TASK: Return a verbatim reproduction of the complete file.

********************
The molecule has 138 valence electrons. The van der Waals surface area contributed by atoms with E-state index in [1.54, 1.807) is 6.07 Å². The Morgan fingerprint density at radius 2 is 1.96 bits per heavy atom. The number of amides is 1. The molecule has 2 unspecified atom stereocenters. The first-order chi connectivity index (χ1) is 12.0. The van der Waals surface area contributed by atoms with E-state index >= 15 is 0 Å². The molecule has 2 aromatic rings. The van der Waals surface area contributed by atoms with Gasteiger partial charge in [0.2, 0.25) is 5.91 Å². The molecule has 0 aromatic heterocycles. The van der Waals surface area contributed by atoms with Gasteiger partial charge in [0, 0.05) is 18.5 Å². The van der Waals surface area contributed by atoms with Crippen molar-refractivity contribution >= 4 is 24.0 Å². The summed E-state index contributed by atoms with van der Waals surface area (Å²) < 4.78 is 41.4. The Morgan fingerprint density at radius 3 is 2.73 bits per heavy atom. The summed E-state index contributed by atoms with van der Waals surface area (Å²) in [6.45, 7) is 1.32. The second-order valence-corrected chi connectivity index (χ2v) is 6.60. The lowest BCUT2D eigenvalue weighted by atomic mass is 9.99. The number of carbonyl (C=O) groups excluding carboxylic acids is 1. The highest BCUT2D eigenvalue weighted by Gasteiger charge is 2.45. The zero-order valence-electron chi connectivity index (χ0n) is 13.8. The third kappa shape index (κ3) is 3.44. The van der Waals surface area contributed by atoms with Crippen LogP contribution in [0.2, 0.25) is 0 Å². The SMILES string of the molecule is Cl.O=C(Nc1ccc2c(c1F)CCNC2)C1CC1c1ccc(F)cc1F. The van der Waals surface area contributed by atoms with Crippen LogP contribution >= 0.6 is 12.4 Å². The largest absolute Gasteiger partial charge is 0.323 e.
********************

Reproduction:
The molecule has 138 valence electrons. The van der Waals surface area contributed by atoms with E-state index in [1.54, 1.807) is 6.07 Å². The Morgan fingerprint density at radius 2 is 1.96 bits per heavy atom. The number of amides is 1. The molecule has 2 unspecified atom stereocenters. The first-order chi connectivity index (χ1) is 12.0. The van der Waals surface area contributed by atoms with E-state index >= 15 is 0 Å². The molecule has 2 aromatic rings. The van der Waals surface area contributed by atoms with Gasteiger partial charge in [0.2, 0.25) is 5.91 Å². The molecule has 0 aromatic heterocycles. The van der Waals surface area contributed by atoms with Gasteiger partial charge in [0, 0.05) is 18.5 Å². The van der Waals surface area contributed by atoms with Crippen molar-refractivity contribution >= 4 is 24.0 Å². The summed E-state index contributed by atoms with van der Waals surface area (Å²) < 4.78 is 41.4. The Morgan fingerprint density at radius 3 is 2.73 bits per heavy atom. The summed E-state index contributed by atoms with van der Waals surface area (Å²) in [6.45, 7) is 1.32. The second-order valence-corrected chi connectivity index (χ2v) is 6.60. The lowest BCUT2D eigenvalue weighted by atomic mass is 9.99. The number of carbonyl (C=O) groups excluding carboxylic acids is 1. The highest BCUT2D eigenvalue weighted by Gasteiger charge is 2.45. The zero-order valence-electron chi connectivity index (χ0n) is 13.8. The third kappa shape index (κ3) is 3.44. The van der Waals surface area contributed by atoms with Crippen LogP contribution in [0.2, 0.25) is 0 Å². The SMILES string of the molecule is Cl.O=C(Nc1ccc2c(c1F)CCNC2)C1CC1c1ccc(F)cc1F. The van der Waals surface area contributed by atoms with Crippen LogP contribution >= 0.6 is 12.4 Å². The largest absolute Gasteiger partial charge is 0.323 e.